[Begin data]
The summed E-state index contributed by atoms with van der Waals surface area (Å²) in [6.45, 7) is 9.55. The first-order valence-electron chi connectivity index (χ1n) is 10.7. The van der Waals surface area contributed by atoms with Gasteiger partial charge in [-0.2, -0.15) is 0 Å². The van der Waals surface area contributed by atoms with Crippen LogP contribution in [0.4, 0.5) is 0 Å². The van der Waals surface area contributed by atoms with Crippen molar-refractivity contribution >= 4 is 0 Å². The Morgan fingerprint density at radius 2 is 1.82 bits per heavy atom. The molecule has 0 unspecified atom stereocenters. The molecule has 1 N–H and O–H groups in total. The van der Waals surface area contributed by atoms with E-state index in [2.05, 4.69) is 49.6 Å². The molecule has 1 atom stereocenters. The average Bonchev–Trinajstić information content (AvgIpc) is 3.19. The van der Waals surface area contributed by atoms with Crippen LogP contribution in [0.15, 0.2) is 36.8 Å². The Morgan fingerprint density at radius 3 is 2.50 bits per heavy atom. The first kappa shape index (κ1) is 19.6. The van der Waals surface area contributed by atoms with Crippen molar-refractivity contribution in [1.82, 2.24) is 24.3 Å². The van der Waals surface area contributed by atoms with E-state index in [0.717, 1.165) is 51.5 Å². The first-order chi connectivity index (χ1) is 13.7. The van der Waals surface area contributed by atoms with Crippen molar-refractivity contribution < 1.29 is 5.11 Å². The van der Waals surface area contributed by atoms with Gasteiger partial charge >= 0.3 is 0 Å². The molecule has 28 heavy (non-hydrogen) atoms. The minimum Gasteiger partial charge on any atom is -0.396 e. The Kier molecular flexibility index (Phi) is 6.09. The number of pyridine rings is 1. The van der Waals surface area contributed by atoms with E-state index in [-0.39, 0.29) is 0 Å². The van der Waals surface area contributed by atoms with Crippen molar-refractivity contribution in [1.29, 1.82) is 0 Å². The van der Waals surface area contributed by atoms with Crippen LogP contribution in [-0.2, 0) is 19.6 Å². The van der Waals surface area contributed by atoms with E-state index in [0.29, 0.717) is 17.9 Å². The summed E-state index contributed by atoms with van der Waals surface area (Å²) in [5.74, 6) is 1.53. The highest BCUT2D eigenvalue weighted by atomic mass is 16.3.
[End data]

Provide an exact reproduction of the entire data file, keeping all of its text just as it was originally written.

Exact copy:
The summed E-state index contributed by atoms with van der Waals surface area (Å²) in [6.45, 7) is 9.55. The first-order valence-electron chi connectivity index (χ1n) is 10.7. The van der Waals surface area contributed by atoms with Gasteiger partial charge in [-0.2, -0.15) is 0 Å². The van der Waals surface area contributed by atoms with Crippen LogP contribution in [0.4, 0.5) is 0 Å². The van der Waals surface area contributed by atoms with Crippen molar-refractivity contribution >= 4 is 0 Å². The Morgan fingerprint density at radius 2 is 1.82 bits per heavy atom. The molecule has 0 unspecified atom stereocenters. The molecule has 1 N–H and O–H groups in total. The van der Waals surface area contributed by atoms with E-state index in [2.05, 4.69) is 49.6 Å². The molecule has 1 atom stereocenters. The average Bonchev–Trinajstić information content (AvgIpc) is 3.19. The van der Waals surface area contributed by atoms with Crippen LogP contribution in [0.15, 0.2) is 36.8 Å². The Morgan fingerprint density at radius 3 is 2.50 bits per heavy atom. The first kappa shape index (κ1) is 19.6. The van der Waals surface area contributed by atoms with Crippen molar-refractivity contribution in [1.82, 2.24) is 24.3 Å². The van der Waals surface area contributed by atoms with E-state index in [0.717, 1.165) is 51.5 Å². The first-order chi connectivity index (χ1) is 13.7. The van der Waals surface area contributed by atoms with Crippen molar-refractivity contribution < 1.29 is 5.11 Å². The van der Waals surface area contributed by atoms with Gasteiger partial charge >= 0.3 is 0 Å². The molecule has 28 heavy (non-hydrogen) atoms. The minimum Gasteiger partial charge on any atom is -0.396 e. The Kier molecular flexibility index (Phi) is 6.09. The number of pyridine rings is 1. The van der Waals surface area contributed by atoms with E-state index in [-0.39, 0.29) is 0 Å². The van der Waals surface area contributed by atoms with Crippen molar-refractivity contribution in [1.29, 1.82) is 0 Å². The van der Waals surface area contributed by atoms with Crippen LogP contribution in [-0.2, 0) is 19.6 Å². The van der Waals surface area contributed by atoms with E-state index in [0.29, 0.717) is 17.9 Å². The summed E-state index contributed by atoms with van der Waals surface area (Å²) in [5.74, 6) is 1.53. The highest BCUT2D eigenvalue weighted by atomic mass is 16.3.